Back to the hotel around 5:30 for a pre-dinner rest. We had a very nice meal this evening at Paul's, which we highly recommend.

Tomorrow is our day to explore Santa Fe. We plan to take a self-guided walking tour of the city, and then poke into the shops on Canyon Road, the upscale shopping street here. We'll finish our day with dinner at Geronimo's, our “splurge” meal of the trip.

The High Road to Taos

Pretty full day today. After a decent hotel buffet breakfast, we got in the car around 9:30 to head to Taos, the historic town below the world-famous ski resort. It's also known for being the setting of the commune scene in Easy Rider.

We had hoped to be able to make use of our convertible on this particular drive, but the weather did not want to cooperate. Although it has stayed dry, the high today didn't make it out of the 50s, and the high winds made it feel quite a bit chillier than that. New Mexico may be the desert -- we're reminded of this every time we feel our sandpaper-rough skin -- but this time of the year is not all that warm here, especially at night, when it's been in the 30s.

We opted to take the High Road, the slightly more scenic and curvy route from Santa Fe to Taos. From the very beginning, the setting the stunning. The evergreen-tree-covered desert framed by snow-topped mountains is an unforgettable site. The emptiness of New Mexico is particularly striking. The towns -- often just a collection of buildings -- are miles apart, separated by enormous open spaces. If you ever wanted to withdraw from civilization, New Mexico would be an awfully good place to give it a go.

On the way, we took a short detour to see El Santuario de Chimayo, a well known church known for the miracles that have taken place there as well as its dirt, which is said to have healing powers. The best part of the detour was the three-mile downhill road offering a stunning panorama of the countryside. The church was interesting, but it apparently was a slow day for miracles; we didn't see any. As for the dirt, the jury is still out on its efficacy. I put some on a patch of irritated skin, but 10 hours later it's still irritated. (But imagine how irritated it would have been!).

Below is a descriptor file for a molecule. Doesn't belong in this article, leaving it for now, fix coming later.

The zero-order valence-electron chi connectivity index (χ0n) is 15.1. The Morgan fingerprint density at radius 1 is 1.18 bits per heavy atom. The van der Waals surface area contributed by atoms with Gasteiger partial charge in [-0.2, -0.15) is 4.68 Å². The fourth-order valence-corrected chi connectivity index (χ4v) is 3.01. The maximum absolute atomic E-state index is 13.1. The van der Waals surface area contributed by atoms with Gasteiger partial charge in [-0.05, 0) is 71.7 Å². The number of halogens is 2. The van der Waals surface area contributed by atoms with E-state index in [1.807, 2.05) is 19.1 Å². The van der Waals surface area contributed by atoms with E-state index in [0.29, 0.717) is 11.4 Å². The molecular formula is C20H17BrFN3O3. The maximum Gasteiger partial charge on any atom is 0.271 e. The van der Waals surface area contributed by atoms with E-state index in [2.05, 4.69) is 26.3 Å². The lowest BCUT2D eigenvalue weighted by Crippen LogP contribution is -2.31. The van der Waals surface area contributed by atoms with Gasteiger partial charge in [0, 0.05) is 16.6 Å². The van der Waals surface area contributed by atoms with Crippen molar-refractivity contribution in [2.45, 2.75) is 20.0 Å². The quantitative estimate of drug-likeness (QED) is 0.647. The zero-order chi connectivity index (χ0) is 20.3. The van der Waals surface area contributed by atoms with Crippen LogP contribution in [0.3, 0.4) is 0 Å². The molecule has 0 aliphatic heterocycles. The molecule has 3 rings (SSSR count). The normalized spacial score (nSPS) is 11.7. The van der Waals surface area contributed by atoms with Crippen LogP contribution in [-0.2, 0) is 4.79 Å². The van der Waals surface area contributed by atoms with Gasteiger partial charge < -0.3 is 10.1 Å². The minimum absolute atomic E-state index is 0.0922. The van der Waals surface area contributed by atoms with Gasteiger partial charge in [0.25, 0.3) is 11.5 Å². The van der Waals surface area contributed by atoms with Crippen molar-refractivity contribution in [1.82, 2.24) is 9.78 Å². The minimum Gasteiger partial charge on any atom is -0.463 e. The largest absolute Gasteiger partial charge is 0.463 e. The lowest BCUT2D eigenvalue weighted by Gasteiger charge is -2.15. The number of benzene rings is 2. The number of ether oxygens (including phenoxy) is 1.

We were stretching our legs in town and heading back to the car when we were stopped by a guy with a leaf blower outside his restaurant/food stand, Chimayo Holy Chiles.

In his Cheech-and-Chong-like Spanish accent, he asked us if we wanted to see something. We demurred, but he was not the type to take no for an answer. “Isn't that why you're here? To see something really special?” We relented, and he proceeded to show us various chiles, pine nuts, and more that he had for sale.

He was particularly proud of his chile powder. “You could go to 4,004 places and not find anything this good,” Then he corrected himself, “4,007 places.” I asked him what my odds would be of finding something equally good if I went to 5,000 places. Even then, I'd apparently still be wasting my time.

We bought one bag of his chile powder #1 for $6, declining his repeated requests to include a bag of #2 (“but don't forget about #1!”) for an even $10. He was so proud of all his products, and so convinced that we would regret not having any of #2 once we got home, that he threw in a small amount of it for the road -- making me think that his profit margin on #1 was pretty high.

Now a close personal friend, he had much to tell us. When Janene mentioned she's a teacher, he mentioned his wife is too, also a lawyer who's never lost a case. Then he started telling us about the power of positive thinking and how Jesus helped get him a really good deal on a truck and we figured we would have to cancel our dinner reservations pretty soon. I'm not sure how we got away, but eventually we did, and we were on our way.